there's a high probability that this TG proposed device will also work. But why no examples of this working device in the patent? Possibly the Thz EM stimulation is provided simply by heating the Takahashi samples up to 300 deg . C. Interesting that two unrelated groups are coming up with similar nanoparticles designs at the same time, throwing in some KFeO2 catalyst to increase the probability of fusion by quasi-neutron or H* formation in addition to electron screening completes the picture!:)


    There was a publication a little while ago from Berlinguette's team, with David Fork as a co-author, that related to palladium nanoparticles and hydrogen absorption. It's of course speculation, but it certainly seems like they've made it a focus of their program?


    https://pubs.acs.org/doi/abs/10.1021/acs.chemmater.9b02193

  • Inelastic neutron scattering evidence for anomalous H–H distances in metal hydrides


    Significance

    Hydrogen in metals alters the electronic structure of such materials and hence modifies the physical and chemical properties.

    In conventional transition metal hydrides containing atomic hydrogen, the minimum hydrogen–hydrogen distances are around 2.1 A under ambient conditions (Switendick criterion).

    Although hints of H–H distances below 2.1 A in AB2 alloys have been reported, evidence is inconclusive as hydrogen positions are difficult to locate by diffraction techniques.

    Here, inelastic neutron scattering is used as a local probe of the hydrogen interactions together with electronic structure modeling of a well-studied and prototypical metal hydride ZrV2Hx.

    The results provide evidence for anomalous hydrogen–hydrogen distances as short as 1.6 A. The findings provide insights leading to the creation of materials with properties such as very high Tc superconductivity and other quantum behaviors.

  • Strain Influences the Hydrogen Evolution Activity and Absorption Capacity of Palladium

    Ryan P. Jansonius, Phil A. Schauer, David J. Dvorak, Benjamin P. MacLeod, David. K. Fork, Curtis Berlinguette


    Strain‐engineering can be used to increase the activity and selectivity of an electrocatalyst. Tensile strain is known to improve the electrocatalytic activity of palladium electrodes for reduction of carbon dioxide or dioxygen, but determining how strain affects the hydrogen evolution reaction (HER) is complicated by the fact that palladium can absorb hydrogen concurrently with HER. We report here a custom electrochemical cell that applies tensile strain to a flexible working electrode that enabled us to resolve how tensile strain affects hydrogen absorption and HER activity for a thin film palladium electrocatalyst. When the electrodes were subjected to mechanically‐applied tensile strain, the amount of hydrogen that absorbed into the palladium decreased, and HER electrocatalytic activity increased. This study showcases how strain can be used to modulate the hydrogen absorption capacity and HER activity of palladium.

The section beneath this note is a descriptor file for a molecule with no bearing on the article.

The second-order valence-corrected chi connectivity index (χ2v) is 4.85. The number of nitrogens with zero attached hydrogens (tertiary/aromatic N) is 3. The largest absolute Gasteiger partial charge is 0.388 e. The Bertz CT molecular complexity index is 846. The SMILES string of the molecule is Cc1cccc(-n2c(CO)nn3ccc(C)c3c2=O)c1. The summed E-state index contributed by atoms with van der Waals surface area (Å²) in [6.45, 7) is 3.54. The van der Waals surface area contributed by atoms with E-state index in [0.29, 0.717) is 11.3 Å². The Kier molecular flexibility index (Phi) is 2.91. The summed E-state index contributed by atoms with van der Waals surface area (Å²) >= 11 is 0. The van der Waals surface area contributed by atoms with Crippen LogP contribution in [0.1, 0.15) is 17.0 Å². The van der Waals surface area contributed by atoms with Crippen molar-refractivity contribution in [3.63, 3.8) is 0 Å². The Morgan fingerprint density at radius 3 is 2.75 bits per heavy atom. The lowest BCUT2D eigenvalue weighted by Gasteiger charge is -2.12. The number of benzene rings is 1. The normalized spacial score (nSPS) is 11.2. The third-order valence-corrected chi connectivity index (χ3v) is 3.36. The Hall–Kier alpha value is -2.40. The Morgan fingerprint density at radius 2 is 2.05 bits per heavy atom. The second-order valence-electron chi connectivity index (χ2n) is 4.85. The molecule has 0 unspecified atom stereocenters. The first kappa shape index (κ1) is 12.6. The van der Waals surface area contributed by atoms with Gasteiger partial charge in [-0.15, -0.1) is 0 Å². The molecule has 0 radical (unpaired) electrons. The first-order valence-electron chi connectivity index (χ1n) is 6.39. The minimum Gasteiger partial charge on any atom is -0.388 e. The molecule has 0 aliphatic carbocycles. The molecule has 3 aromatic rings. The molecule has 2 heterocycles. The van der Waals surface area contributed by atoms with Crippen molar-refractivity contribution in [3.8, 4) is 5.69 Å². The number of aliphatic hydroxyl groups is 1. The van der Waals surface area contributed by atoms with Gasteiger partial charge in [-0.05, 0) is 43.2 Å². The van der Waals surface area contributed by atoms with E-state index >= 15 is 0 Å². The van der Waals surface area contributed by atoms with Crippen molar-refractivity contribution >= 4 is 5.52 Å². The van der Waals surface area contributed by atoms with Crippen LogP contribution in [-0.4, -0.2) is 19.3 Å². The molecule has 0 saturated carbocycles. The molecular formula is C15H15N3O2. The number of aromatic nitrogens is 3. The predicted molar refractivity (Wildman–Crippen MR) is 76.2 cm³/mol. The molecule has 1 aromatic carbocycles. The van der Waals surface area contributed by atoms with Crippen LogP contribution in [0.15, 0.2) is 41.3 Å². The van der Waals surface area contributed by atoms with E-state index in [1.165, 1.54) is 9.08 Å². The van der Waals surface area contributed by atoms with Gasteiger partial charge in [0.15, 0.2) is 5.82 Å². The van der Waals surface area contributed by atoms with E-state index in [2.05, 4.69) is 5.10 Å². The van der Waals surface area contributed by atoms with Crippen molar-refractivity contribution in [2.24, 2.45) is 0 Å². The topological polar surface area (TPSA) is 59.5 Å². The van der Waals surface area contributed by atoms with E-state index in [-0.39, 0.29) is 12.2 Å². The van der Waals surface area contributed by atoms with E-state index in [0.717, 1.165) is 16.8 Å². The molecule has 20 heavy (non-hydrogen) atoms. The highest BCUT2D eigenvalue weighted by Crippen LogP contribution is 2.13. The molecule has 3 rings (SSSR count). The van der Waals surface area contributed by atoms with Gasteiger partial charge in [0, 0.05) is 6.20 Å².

https://onlinelibrary.wiley.co…bs/10.1002/anie.202005248

  • Quantifying Defects in Thin Films using Machine Vision

    Nina Taherimakhsousi, Benjamin P. MacLeod, Fraser G. L. Parlane, Thomas D. Morrissey, Edward P. Booker, Kevan E. Dettelbach, Curtis P. Berlinguette


    The sensitivity of thin-film materials and devices to defects motivates extensive research into the optimization of film morphology. This research could be accelerated by automated experiments that characterize the response of film morphology to synthesis conditions. Optical imaging can resolve morphological defects in thin films and is readily integrated into automated experiments but the large volumes of images produced by such systems require automated analysis. Existing approaches to automatically analyzing film morphologies in optical images require application-specific customization by software experts and are not robust to changes in image content or imaging conditions. Here we present a versatile convolutional neural network (CNN) for thin-film image analysis which can identify and quantify the extent of a variety of defects and is applicable to multiple materials and imaging conditions. This CNN is readily adapted to new thin-film image analysis tasks and will facilitate the use of imaging in automated thin-film research systems.


    https://arxiv.org/abs/2003.04860

  • Aspen Winter Meeting : probably a very cool place. Hope I will sell a patent or two in :)rder to be able to go there next year ...


    https://www.simonsfoundation.o…ation-meets-experiments/#

    Это где мой друг, ссылка не открывается, еще раз глянь...

    Нефть - это кровь планеты, надо сделать модель планеты и мы получим генератор Тарасенко, эта энергия покорит вселенную! :lenr: